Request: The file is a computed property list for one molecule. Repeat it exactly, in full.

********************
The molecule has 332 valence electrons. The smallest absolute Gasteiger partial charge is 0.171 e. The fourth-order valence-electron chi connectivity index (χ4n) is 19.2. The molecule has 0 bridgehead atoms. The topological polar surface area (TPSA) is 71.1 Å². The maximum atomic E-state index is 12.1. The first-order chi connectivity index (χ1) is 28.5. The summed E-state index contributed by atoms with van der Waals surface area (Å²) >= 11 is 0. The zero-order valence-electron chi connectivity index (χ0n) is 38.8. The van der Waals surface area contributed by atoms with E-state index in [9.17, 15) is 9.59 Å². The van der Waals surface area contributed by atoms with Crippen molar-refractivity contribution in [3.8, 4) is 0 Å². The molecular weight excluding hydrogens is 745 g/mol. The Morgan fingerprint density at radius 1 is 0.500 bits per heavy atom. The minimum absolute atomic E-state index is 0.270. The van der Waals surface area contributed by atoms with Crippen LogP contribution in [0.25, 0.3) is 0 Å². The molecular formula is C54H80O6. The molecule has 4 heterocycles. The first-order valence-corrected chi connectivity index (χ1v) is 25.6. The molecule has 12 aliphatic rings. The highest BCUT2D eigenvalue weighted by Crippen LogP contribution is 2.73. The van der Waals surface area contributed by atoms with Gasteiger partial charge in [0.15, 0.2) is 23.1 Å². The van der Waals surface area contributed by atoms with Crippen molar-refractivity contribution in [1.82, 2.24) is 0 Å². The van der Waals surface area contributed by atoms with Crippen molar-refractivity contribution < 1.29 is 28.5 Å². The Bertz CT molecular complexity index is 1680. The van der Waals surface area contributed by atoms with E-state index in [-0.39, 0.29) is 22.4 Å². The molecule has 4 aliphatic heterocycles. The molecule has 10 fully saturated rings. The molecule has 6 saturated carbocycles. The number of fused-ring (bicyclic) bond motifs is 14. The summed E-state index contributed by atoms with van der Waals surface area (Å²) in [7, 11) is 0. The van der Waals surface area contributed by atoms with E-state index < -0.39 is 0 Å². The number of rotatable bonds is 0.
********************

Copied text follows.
The molecule has 332 valence electrons. The smallest absolute Gasteiger partial charge is 0.171 e. The fourth-order valence-electron chi connectivity index (χ4n) is 19.2. The molecule has 0 bridgehead atoms. The topological polar surface area (TPSA) is 71.1 Å². The maximum atomic E-state index is 12.1. The first-order chi connectivity index (χ1) is 28.5. The summed E-state index contributed by atoms with van der Waals surface area (Å²) >= 11 is 0. The zero-order valence-electron chi connectivity index (χ0n) is 38.8. The van der Waals surface area contributed by atoms with E-state index in [9.17, 15) is 9.59 Å². The van der Waals surface area contributed by atoms with Crippen molar-refractivity contribution in [3.8, 4) is 0 Å². The molecular weight excluding hydrogens is 745 g/mol. The Morgan fingerprint density at radius 1 is 0.500 bits per heavy atom. The minimum absolute atomic E-state index is 0.270. The van der Waals surface area contributed by atoms with Crippen LogP contribution in [0.25, 0.3) is 0 Å². The molecular formula is C54H80O6. The molecule has 4 heterocycles. The first-order valence-corrected chi connectivity index (χ1v) is 25.6. The molecule has 12 aliphatic rings. The highest BCUT2D eigenvalue weighted by Crippen LogP contribution is 2.73. The van der Waals surface area contributed by atoms with Gasteiger partial charge in [0.15, 0.2) is 23.1 Å². The van der Waals surface area contributed by atoms with Crippen molar-refractivity contribution in [1.82, 2.24) is 0 Å². The van der Waals surface area contributed by atoms with Crippen molar-refractivity contribution < 1.29 is 28.5 Å². The Bertz CT molecular complexity index is 1680. The van der Waals surface area contributed by atoms with E-state index in [-0.39, 0.29) is 22.4 Å². The molecule has 4 aliphatic heterocycles. The molecule has 10 fully saturated rings. The molecule has 6 saturated carbocycles. The number of fused-ring (bicyclic) bond motifs is 14. The summed E-state index contributed by atoms with van der Waals surface area (Å²) in [7, 11) is 0. The van der Waals surface area contributed by atoms with E-state index < -0.39 is 0 Å². The number of rotatable bonds is 0.